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Phyllis Smith goes for the joy even in Sadness

Updated June 14, 2024 - 6:46 am

It’s noon on a sweltering spring day in the Midwest. Do you know where your TV stars are?

In the case of Phyllis Smith: She’s on a family trip in her hometown of St. Louis. But she’s not dipping a toe in a hotel pool while sipping iced tea.

She’s in a backyard. There are giant bugs. And Smith is being summoned by a guy who couldn’t care less that her show is a global hit in syndication.

“Hang on, dear,” she says, pausing a phone interview. “I gotta give the guy some money — he’s cutting our grass.”

Smith not only sounds like a kindly aunt, but the 74-year-old is resoundingly normal.

“Are you kidding? I’m not a big star. In no way am I pampered, and I wouldn’t have it any other way. I do what everyone else does,” she laughs. “Stick around today and I’ll be throwing out the garbage and going to the store.”

Of course, there is her nondomestic life to consider. Smith, a former dancer and onetime NFL cheerleader, has conquered TV and movies.

On the small screen for eight years, she played customer service rep Phyllis Vance on “The Office.”

On the big screen, she resumes her role of Sadness in the much-anticipated sequel “Inside Out 2,” out this weekend. A few bummer moments are key as young Riley (Kensington Tallman) has now entered her turbulent teenage years.

Joining Smith is a voice cast including Amy Poehler (Joy), Lewis Black (Anger), Tony Hale (Fear), Maya Hawke (Anxiety) and Ayo Edebiri (Envy).

Smith tips her hand as to which emotion she prefers: “I think you should strive to do things in life that are absolutely fun. Go for the joy,” she says.

Her good life tips:

Her ‘Inside’ voice

Smith was thrilled to resume her role in the sequel to the 2015 hit “Inside Out.” “I fell right back into the role pretty easily,” she said. “We didn’t want Sadness to be one-note. It would have been easy to play her as annoying, crying or whiny, but we avoided it. The key was to draw different levels out of me.”

It’s OK to be sad

“Most people just absolutely love ‘Inside Out,’ but the movies have been something more. Teachers in the lower grades put pictures of all the characters on a board and ask the kids, ‘How are you feeling today?’ ” Smith observes. “It’s so wonderful to learn that something you’ve been a part of has made life better in some really positive way. Maybe I’ve taught kids and adults that it’s OK to be sad.”

Goals can help

How can anyone cope with the moody teen years? “As a teenager, I was a dancer and I was always at dance class. I had a goal and an interest, which was key,” Smith notes. “I was always trying to compete with myself to be a better dancer. The truth is, I didn’t have time to sit around and be moody. … I’d get sad when I would audition and not get the role. It was a big letdown, but I still went to class the next day. You have to push on.”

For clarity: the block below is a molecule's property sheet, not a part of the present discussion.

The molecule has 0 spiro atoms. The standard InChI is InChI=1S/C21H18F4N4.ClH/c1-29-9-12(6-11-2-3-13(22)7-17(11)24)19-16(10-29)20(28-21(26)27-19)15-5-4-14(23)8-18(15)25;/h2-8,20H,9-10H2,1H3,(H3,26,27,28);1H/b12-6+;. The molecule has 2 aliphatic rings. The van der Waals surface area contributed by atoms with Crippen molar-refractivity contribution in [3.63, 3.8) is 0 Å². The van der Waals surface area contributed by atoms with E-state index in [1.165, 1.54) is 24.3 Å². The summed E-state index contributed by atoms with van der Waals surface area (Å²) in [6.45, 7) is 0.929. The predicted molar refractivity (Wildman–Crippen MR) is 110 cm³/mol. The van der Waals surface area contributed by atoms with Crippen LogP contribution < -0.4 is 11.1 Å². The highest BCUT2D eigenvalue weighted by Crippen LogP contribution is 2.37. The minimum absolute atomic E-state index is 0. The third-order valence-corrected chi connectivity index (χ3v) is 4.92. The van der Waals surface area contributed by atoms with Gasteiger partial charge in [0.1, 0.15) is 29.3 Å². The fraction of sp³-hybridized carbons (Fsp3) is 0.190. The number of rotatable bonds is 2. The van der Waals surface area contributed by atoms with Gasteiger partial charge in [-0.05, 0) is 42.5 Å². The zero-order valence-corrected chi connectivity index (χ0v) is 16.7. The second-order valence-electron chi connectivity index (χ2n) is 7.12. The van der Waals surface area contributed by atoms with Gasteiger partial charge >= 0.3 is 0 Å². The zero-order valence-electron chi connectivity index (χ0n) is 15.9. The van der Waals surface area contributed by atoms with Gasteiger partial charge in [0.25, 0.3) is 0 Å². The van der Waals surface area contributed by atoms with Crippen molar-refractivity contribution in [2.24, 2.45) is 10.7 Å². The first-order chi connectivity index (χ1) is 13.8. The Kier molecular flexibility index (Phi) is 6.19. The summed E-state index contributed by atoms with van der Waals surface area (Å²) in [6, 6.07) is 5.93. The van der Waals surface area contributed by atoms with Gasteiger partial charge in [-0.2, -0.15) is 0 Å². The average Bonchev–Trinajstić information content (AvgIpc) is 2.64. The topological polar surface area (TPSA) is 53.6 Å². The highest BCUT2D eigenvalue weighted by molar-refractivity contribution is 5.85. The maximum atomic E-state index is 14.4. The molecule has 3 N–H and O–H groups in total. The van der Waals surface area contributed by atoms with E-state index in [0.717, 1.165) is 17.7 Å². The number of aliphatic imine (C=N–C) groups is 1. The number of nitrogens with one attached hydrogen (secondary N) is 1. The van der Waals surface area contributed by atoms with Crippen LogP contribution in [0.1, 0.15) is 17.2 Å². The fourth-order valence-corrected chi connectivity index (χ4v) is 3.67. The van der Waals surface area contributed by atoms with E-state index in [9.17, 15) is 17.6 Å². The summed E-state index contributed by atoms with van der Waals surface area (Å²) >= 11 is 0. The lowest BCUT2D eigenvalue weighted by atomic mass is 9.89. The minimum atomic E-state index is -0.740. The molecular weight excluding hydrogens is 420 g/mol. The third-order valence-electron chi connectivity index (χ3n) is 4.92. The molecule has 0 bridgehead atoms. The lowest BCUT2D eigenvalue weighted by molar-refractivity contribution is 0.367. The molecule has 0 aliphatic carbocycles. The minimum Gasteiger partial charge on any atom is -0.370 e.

Chase away sadness

What does Smith do now if she is sad? “Oddly enough, I don’t get sad. I don’t know what’s wrong with me,” she insists. “But if I do feel a little down, I think about how grateful I am for what I do have and how blessed I feel. … I always say when someone is talking negative, ‘It can always be worse.’ That’s the one thing that always snaps me out of my negativity. It could actually be worse. Just be grateful for what is now.”

Don’t believe everything

Ask Smith about growing up as one of nine children — or some of the other falsehoods that have been reported on her Wikipedia page — and she laughs. “Sorry, no nine kids — I have one brother. And, oh, by the way, I was never a telemarketer. I was never in ‘Caddyshack.’ I don’t know why this has been reported. … Yes, I was a cheerleader in the 1980s for one season. I was in a vaudeville show, but not as a stripper — as a dancer. I did tour dinner theaters around the country. … There are a lot of crazy rumors.”

Just keep moving

Like so many people, Smith says it’s tough to fit daily exercise into a busy life. “I wish I could tell you about some routine I do, but that’s not me,” she acknowledges. “I try to fit exercise into each day. Maybe it’s a walk, or I have a lot of cats that I take care of in the neighborhood, so I’m out and that’s exercise when I’m busy with them. The key is, I’m constantly on the move. Not a lot of sitting in my life. I’ll say, ‘I don’t have time to exercise.’ But then I realize I’m moving all day long.”

Look back and ahead

Where does Smith think her “Office” character is today? “Phyllis liked to work, so I think she’d still be working,” she says. “She would still be married to Bob Vance.” She admits that she will occasionally watch a rerun or two. “The fun part is like the other night when I honestly didn’t remember an episode and then, all of a sudden, the camera panned over and I thought, ‘I remember it now.’ ”

Be fearless

Smith says her best life advice is simple: “Don’t be afraid to fail. Don’t be so hard on yourself,” she says. I thought I was fat when I was younger. I look back at those photos now and think, ‘Why so hard on yourself? You weren’t fat at all. … And finally, take chances. That is life. Chance after chance. Stumble and get up again and again.”

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